--- layout: post title: "CME Xkey 37 LE Review" date: 2020-12-15 categories: front end development tags: [front end development] ---
Earlier this year my old reliable first edition Korg MicroKey 37 died, after 7 years of service. I've bought multiple midi keyboards including a 88 key hammer action weighed keyboard which I quickly discovered was far too big for my use case. Since then, I've favored the 37 key for my sometimes music production mostly for the size and for the selection as there happens to be a bit more options at the 37 size over the more practical 49 keys.
With 2020 being what it is, I've revisited my audio studio setup and decided to buckle down and actually learn to play the keyboard. I had bought the current microKey only to discover... I hate slim-width keys while trying to actually play anything.
The search for the ideal 37 key
Searching for high end small keyboards is a bit of an oxymoron. Here's my observations:
- The most expensive keyboards in the 49 and below form factor generally pack in "gee-wiz" features, pads, knobs and sliders. These are nice but drastically get away from my "small-as-possible" ideal. I also have an Ableton Push 2 and a NI Maschine MK II which are far more capable in the pad/knob department.
- Weighed/Hammer Action Weighted keyboards simply do not exist sub 61 key. There's a few 49 semi-weighed keybaords like the Akai MPK249, which falls into the "gee-wiz" style, and certainly isn't small. 37 semi-weighed keyboards are pretty much nonexistent.
- Most of the keyboards designed for travel use slim keys.
This meant I had to reset my expectations, once I did I zeroed in on the CME Xkey 37.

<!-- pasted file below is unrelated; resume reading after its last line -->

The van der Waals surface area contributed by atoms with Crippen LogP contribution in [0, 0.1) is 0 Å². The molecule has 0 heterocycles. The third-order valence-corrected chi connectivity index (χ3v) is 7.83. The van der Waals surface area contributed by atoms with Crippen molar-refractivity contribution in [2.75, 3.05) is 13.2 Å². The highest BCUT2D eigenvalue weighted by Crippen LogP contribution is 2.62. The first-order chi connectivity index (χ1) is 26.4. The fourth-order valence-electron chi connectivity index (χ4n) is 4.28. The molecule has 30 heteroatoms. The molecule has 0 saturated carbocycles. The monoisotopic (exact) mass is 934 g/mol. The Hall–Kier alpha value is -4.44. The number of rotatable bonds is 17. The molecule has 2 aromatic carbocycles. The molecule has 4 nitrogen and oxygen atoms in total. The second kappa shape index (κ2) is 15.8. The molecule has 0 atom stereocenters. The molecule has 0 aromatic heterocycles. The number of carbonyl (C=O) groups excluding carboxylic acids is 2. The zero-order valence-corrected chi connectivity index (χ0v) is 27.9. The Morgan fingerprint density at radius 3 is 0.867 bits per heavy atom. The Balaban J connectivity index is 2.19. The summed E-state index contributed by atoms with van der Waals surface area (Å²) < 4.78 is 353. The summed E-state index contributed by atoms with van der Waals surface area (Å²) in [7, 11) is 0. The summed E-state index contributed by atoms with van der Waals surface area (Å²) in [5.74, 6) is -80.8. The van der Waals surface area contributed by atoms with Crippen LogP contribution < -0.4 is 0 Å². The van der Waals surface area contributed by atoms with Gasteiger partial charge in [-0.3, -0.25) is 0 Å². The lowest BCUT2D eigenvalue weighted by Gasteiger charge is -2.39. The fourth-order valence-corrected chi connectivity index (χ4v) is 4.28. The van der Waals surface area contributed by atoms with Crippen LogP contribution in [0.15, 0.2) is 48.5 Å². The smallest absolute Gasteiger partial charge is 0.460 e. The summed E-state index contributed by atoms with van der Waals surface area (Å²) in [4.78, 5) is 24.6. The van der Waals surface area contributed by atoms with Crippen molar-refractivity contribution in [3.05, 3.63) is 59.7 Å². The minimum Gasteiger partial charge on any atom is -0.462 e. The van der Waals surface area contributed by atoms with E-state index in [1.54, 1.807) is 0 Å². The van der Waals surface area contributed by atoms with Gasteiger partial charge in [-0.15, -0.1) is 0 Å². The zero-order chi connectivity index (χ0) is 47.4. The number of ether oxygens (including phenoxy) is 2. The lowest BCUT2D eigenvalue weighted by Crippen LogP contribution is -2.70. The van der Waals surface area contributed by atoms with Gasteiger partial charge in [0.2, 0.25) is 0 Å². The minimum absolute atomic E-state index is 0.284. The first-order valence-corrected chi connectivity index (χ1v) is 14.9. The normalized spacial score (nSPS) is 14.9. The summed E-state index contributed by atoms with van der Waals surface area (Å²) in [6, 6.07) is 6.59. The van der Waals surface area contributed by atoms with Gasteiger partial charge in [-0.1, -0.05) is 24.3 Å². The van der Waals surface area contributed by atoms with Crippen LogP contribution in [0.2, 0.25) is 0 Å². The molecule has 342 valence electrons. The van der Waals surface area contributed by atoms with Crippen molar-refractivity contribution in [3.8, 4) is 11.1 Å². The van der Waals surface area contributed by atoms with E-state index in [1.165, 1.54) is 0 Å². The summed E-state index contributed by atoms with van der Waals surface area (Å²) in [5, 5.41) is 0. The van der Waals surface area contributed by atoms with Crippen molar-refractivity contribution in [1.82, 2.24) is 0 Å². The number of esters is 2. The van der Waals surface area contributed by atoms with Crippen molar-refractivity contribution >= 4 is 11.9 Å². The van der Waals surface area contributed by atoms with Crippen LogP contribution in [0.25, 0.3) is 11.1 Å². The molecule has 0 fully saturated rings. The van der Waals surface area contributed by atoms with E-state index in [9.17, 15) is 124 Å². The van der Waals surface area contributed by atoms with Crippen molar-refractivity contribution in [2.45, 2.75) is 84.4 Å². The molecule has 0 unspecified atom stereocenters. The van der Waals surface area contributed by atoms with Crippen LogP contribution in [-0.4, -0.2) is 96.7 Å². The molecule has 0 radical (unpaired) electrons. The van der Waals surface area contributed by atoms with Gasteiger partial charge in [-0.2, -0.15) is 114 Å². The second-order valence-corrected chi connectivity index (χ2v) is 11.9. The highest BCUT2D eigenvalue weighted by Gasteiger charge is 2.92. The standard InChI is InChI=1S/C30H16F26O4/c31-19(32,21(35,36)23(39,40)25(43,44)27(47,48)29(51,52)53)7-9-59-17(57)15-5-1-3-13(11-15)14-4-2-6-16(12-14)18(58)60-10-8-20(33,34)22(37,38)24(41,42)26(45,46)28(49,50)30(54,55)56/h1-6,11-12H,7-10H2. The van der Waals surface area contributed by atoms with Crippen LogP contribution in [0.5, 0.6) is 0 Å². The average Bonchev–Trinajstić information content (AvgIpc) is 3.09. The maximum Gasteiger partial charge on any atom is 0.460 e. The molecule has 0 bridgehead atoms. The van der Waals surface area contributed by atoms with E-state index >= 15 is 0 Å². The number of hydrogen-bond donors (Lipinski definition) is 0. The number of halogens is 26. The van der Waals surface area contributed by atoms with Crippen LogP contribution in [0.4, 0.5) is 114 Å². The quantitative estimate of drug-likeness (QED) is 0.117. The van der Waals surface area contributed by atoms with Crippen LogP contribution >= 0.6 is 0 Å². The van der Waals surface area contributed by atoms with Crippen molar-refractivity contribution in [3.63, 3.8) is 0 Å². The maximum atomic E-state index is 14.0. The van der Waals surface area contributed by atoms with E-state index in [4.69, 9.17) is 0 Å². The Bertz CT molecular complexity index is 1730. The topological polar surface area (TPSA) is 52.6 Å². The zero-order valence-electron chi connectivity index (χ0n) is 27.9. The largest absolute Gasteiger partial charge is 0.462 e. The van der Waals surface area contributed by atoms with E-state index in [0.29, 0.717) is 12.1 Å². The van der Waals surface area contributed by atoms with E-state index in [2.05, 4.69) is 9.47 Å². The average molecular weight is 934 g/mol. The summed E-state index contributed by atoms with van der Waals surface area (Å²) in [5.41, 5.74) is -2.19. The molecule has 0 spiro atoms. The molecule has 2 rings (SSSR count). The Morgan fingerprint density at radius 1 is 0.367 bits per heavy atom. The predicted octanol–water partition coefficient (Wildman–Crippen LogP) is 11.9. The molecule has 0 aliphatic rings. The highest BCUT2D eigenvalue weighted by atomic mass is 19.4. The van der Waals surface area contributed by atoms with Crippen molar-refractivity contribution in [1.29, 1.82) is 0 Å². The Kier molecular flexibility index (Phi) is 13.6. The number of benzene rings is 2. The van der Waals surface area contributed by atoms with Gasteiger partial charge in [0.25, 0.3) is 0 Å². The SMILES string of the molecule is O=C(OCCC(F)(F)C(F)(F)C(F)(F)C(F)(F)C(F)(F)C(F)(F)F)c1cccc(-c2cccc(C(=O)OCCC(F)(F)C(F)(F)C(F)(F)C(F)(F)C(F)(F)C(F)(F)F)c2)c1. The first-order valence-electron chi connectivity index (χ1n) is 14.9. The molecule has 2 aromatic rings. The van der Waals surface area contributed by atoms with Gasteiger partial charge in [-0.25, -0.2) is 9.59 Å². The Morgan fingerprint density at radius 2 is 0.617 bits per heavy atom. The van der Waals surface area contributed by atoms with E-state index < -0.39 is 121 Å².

Low Travel / High qualitywe
The Xkey is its own beast in a number of ways. First off, it's an aluminum chasis, which immediately sets it apart. After years of cheap midi keyboards, it doesn't feel frail but rather substantial. Next up is the lack of a standard pitch-bend/mod wheel. Instead, they're replaced with touch sensitive pads. Also, it's absent of a sustain pedal, instead featuring a sustain button, which is a mild disappointment but not a fail like the original Korg Microkey 37 which did not feature a sustain pedal at all. All of these choices are in the name of space saving as mod wheels and pitch bends take up space, as well as the 1/4 inch cable requirement for a sustain pedal.
Lastly, there's the keys... The big pivot is the Xkey's keys are low travel, akin to a laptop. Pressing them hard results in the "clack" more associated with a alphanumeric keyboard than a musical keyboard, they're still velocity sensitive, and surprisingly features polyphonic aftertouch. Keyboards that feature after-touch continue to record the pressure of a keyboard press, but usually as a global. Polyphonic records the aftertouch per-key.
timing chain / cam sprockets